repr(complex) in Py3.1

Discussion in 'Python' started by Stefan Behnel, Oct 24, 2009.

  1. Hi,

    in Python 3.1.1, I get this:

    Python 3.1.1 (r311:74480, Oct 22 2009, 19:34:26)
    [GCC 4.3.2] on linux2
    Type "help", "copyright", "credits" or "license" for more information.
    >>> 2j

    2j
    >>> -2j

    -2j
    >>> -0-2j

    -2j
    >>> (-0-2j)

    -2j
    >>> -(2j)

    (-0-2j)

    The last line differs from what earlier Python versions printed here:

    Python 2.6.2 (r262:71600, Oct 22 2009, 20:58:58)
    [GCC 4.3.2] on linux2
    Type "help", "copyright", "credits" or "license" for more information.
    >>> 2j

    2j
    >>> -2j

    -2j
    >>> -0-2j

    -2j
    >>> (-0-2j)

    -2j
    >>> -(2j)

    -2j

    I know at least that the float repr() was modified in Py3.1, but is the
    above behaviour intentional? It certainly breaks doctests, and I don't see
    a good reason for that.

    Stefan
     
    Stefan Behnel, Oct 24, 2009
    #1
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  2. On Oct 24, 3:26 pm, Stefan Behnel <> wrote:
    > Hi,
    >
    > in Python 3.1.1, I get this:
    >
    >   Python 3.1.1 (r311:74480, Oct 22 2009, 19:34:26)
    >   [GCC 4.3.2] on linux2
    >   Type "help", "copyright", "credits" or "license" for more information..
    >   >>> 2j
    >   2j
    >   >>> -2j
    >   -2j
    >   >>> -0-2j
    >   -2j
    >   >>> (-0-2j)
    >   -2j
    >   >>> -(2j)
    >   (-0-2j)
    >
    > The last line differs from what earlier Python versions printed here:

    [...]
    > I know at least that the float repr() was modified in Py3.1, but is the
    > above behaviour intentional? It certainly breaks doctests, and I don't see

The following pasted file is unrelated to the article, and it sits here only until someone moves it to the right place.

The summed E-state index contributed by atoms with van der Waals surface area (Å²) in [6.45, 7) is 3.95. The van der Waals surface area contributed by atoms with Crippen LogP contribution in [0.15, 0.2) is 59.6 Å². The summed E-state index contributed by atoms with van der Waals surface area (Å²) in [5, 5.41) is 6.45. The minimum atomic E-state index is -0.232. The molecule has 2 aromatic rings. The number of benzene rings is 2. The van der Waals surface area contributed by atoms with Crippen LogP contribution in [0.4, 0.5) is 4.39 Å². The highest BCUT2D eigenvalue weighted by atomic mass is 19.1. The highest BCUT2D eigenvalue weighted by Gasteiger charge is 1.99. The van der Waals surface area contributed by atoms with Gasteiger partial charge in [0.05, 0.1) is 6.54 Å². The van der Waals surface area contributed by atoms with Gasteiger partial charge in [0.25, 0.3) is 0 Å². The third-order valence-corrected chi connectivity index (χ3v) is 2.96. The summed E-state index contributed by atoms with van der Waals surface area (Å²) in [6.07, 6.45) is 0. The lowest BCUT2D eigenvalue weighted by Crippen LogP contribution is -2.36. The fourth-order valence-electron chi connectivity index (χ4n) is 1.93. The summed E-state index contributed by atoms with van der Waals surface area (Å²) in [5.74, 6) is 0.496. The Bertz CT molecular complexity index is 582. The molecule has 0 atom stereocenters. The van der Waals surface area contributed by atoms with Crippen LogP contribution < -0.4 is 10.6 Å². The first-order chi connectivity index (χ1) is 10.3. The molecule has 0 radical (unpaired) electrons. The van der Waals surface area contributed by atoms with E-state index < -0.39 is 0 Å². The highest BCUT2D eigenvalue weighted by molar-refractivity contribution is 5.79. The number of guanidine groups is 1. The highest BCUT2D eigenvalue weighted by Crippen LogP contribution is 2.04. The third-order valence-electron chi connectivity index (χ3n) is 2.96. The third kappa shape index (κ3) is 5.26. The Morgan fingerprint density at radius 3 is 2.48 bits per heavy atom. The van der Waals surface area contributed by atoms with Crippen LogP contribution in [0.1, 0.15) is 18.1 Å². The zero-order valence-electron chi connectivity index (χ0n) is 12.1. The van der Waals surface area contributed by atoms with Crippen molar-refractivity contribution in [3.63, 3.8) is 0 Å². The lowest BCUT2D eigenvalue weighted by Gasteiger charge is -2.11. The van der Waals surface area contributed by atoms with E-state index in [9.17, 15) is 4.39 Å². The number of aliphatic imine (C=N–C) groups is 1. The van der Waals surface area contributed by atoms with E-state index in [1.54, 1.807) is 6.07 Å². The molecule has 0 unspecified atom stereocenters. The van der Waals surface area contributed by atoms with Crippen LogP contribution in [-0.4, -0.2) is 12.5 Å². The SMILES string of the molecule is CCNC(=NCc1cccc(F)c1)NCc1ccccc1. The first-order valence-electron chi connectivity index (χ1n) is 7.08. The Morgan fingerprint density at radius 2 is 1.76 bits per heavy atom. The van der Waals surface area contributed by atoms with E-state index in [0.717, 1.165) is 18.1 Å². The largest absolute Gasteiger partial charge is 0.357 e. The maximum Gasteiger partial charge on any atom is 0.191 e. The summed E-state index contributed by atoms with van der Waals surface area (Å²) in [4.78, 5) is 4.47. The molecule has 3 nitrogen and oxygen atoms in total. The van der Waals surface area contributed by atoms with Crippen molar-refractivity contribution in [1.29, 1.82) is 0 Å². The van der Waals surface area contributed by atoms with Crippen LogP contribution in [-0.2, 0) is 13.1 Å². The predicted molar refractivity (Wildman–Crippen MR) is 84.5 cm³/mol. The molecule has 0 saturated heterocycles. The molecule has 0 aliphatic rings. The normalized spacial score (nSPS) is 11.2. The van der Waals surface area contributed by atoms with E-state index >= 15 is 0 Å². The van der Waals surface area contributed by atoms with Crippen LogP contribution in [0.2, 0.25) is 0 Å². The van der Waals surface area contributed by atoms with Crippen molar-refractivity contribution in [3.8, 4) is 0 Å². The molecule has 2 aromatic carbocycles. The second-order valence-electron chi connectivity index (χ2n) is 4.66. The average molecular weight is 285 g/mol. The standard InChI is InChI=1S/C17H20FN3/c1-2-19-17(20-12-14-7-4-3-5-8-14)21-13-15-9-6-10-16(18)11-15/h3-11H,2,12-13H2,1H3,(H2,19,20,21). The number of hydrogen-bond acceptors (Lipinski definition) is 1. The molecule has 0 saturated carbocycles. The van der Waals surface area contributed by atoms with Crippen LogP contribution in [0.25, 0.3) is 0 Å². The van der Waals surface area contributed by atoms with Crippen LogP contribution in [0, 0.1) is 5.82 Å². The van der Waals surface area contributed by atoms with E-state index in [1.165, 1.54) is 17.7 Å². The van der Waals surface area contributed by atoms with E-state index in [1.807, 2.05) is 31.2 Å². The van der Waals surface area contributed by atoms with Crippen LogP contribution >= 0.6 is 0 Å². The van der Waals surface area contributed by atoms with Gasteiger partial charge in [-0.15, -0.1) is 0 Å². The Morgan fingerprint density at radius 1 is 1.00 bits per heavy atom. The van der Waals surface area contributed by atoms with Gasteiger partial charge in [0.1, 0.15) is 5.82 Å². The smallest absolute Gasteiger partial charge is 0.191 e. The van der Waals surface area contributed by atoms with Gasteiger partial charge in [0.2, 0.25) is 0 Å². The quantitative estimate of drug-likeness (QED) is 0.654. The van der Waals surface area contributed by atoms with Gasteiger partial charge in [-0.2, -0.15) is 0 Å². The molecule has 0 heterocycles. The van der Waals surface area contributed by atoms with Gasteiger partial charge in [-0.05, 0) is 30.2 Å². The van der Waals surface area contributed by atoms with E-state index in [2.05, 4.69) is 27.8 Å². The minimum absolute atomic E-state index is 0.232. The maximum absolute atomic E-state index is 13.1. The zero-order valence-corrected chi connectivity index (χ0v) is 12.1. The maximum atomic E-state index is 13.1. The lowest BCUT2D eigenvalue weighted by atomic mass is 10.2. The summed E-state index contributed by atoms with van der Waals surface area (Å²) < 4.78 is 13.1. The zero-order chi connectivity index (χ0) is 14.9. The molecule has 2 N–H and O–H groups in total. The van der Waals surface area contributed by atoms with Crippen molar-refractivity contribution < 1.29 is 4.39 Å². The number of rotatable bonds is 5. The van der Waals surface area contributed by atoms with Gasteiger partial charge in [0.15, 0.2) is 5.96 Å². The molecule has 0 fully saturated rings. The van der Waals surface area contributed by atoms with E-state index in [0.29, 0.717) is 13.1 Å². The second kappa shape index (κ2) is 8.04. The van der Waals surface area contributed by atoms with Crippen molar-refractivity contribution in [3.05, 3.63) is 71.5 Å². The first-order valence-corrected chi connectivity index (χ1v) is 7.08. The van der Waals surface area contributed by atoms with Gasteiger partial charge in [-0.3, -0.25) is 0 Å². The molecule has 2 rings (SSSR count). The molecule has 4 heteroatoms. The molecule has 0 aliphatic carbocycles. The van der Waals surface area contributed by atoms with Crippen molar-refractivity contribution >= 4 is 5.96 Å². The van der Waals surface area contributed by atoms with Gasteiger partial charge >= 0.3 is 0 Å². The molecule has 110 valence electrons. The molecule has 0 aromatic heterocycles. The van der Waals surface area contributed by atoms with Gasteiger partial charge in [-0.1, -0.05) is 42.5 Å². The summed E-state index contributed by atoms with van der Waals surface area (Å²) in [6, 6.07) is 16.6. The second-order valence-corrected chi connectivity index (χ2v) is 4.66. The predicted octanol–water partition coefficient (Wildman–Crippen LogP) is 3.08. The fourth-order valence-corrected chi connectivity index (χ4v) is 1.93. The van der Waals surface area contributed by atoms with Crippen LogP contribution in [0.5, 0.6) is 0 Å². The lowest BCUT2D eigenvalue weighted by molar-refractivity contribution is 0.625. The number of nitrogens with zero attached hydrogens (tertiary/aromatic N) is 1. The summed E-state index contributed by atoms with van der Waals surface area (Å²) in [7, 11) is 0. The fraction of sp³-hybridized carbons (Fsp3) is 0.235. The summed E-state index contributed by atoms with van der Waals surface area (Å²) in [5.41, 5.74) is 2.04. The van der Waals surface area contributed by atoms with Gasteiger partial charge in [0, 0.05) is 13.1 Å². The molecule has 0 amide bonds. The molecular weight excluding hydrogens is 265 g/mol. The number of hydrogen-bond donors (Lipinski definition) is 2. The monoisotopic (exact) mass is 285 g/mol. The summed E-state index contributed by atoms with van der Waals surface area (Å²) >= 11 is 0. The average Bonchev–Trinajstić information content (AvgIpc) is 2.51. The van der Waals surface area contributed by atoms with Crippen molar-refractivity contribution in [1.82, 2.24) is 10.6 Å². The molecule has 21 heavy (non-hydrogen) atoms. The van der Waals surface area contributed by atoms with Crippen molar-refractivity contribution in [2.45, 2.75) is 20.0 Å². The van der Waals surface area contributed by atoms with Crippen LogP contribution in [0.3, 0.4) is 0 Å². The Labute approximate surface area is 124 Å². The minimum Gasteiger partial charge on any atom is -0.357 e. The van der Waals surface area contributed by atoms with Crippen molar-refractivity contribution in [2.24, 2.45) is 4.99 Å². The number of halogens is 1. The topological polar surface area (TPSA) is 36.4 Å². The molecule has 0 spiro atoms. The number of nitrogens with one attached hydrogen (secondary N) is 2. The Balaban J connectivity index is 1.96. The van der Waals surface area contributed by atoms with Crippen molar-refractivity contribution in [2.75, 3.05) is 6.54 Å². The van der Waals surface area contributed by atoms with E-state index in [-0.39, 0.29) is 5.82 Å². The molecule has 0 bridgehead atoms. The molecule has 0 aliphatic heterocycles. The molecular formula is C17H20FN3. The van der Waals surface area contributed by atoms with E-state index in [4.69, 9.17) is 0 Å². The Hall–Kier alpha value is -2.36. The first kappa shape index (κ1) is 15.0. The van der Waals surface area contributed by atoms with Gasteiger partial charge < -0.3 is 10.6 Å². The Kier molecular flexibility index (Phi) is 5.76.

> a good reason for that.


    Yes, it's intentional. The problem with the 2.6 complex repr is that
    it doesn't accurately represent negative zeros, so that if you try
    to eval the result you don't end up with the same complex number:

    Python 2.6.1 (r261:67515, Jul 7 2009, 23:51:51)
    [GCC 4.2.1 (Apple Inc. build 5646)] on darwin
    Type "help", "copyright", "credits" or "license" for more information.
    >>> z = -(2j)
    >>> z.real

    -0.0
    >>> w = complex(repr(z))
    >>> w.real

    0.0

    This was part of a set of changes made to ensure that complex(repr(z))
    round-tripping worked correctly, even when z involves negative zeros,
    nans, or infinities. (However, note that eval(repr(z)) doesn't
    round-trip correctly; that's not a problem that's easy to solve.)

    Mark
     
    Mark Dickinson, Oct 24, 2009
    #2
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  3. > I know at least that the float repr() was modified in Py3.1, but is the
    > above behaviour intentional? It certainly breaks doctests, and I don't see
    > a good reason for that.


    I don't know whether it was intentional, but it looks right to me.
    2j is the complex number +0.0+2.0j (right?). Then, -(2j) is the negated
    value of this, i.e. -0.0-2.0j (*). It seems that the complex type made
    no distinction between +0.0 and -0.0 in the past, but it should (just as
    the float type does).

    Regards,
    Martin

    (*) this is different from -2j, where the sign applies to the imaginary
    part only.
     
    Martin v. Löwis, Oct 24, 2009
    #3
  4. Mark Dickinson, 24.10.2009 16:44:
    > On Oct 24, 3:26 pm, Stefan Behnel wrote:
    >> in Python 3.1.1, I get this:
    >>
    >> Python 3.1.1 (r311:74480, Oct 22 2009, 19:34:26)
    >> [GCC 4.3.2] on linux2
    >> Type "help", "copyright", "credits" or "license" for more information.
    >> >>> -(2j)

    >> (-0-2j)
    >>
    >> The last line differs from what earlier Python versions printed here.
    >> I know at least that the float repr() was modified in Py3.1, but is the
    >> above behaviour intentional? It certainly breaks doctests, and I don't see
    >> a good reason for that.

    >
    > Yes, it's intentional. The problem with the 2.6 complex repr is that
    > it doesn't accurately represent negative zeros, so that if you try
    > to eval the result you don't end up with the same complex number


    Ok, thanks. I guess we'll have to work around that in Cython's doctest
    suite then.

    Stefan
     
    Stefan Behnel, Oct 24, 2009
    #4
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